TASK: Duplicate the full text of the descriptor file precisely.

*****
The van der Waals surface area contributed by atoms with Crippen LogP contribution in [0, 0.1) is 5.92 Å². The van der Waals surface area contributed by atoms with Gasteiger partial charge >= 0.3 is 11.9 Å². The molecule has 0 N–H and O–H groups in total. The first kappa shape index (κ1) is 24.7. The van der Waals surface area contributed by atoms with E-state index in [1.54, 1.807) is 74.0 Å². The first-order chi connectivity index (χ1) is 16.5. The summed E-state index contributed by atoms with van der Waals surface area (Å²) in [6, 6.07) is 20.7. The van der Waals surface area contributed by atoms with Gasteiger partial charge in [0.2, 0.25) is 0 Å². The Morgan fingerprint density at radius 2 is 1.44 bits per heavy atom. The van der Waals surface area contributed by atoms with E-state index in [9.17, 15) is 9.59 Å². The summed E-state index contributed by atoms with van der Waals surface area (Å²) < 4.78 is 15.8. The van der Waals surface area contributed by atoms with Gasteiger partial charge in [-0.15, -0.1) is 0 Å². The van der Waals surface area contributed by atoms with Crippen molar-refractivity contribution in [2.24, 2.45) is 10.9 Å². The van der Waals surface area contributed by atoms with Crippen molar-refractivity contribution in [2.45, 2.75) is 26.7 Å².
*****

The van der Waals surface area contributed by atoms with Crippen LogP contribution in [0, 0.1) is 5.92 Å². The van der Waals surface area contributed by atoms with Gasteiger partial charge >= 0.3 is 11.9 Å². The molecule has 0 N–H and O–H groups in total. The first kappa shape index (κ1) is 24.7. The van der Waals surface area contributed by atoms with E-state index in [1.54, 1.807) is 74.0 Å². The first-order chi connectivity index (χ1) is 16.5. The summed E-state index contributed by atoms with van der Waals surface area (Å²) in [6, 6.07) is 20.7. The van der Waals surface area contributed by atoms with Gasteiger partial charge in [0.2, 0.25) is 0 Å². The Morgan fingerprint density at radius 2 is 1.44 bits per heavy atom. The van der Waals surface area contributed by atoms with E-state index in [9.17, 15) is 9.59 Å². The summed E-state index contributed by atoms with van der Waals surface area (Å²) < 4.78 is 15.8. The van der Waals surface area contributed by atoms with Gasteiger partial charge in [-0.15, -0.1) is 0 Å². The van der Waals surface area contributed by atoms with Crippen molar-refractivity contribution in [2.24, 2.45) is 10.9 Å². The van der Waals surface area contributed by atoms with Crippen molar-refractivity contribution in [2.45, 2.75) is 26.7 Å².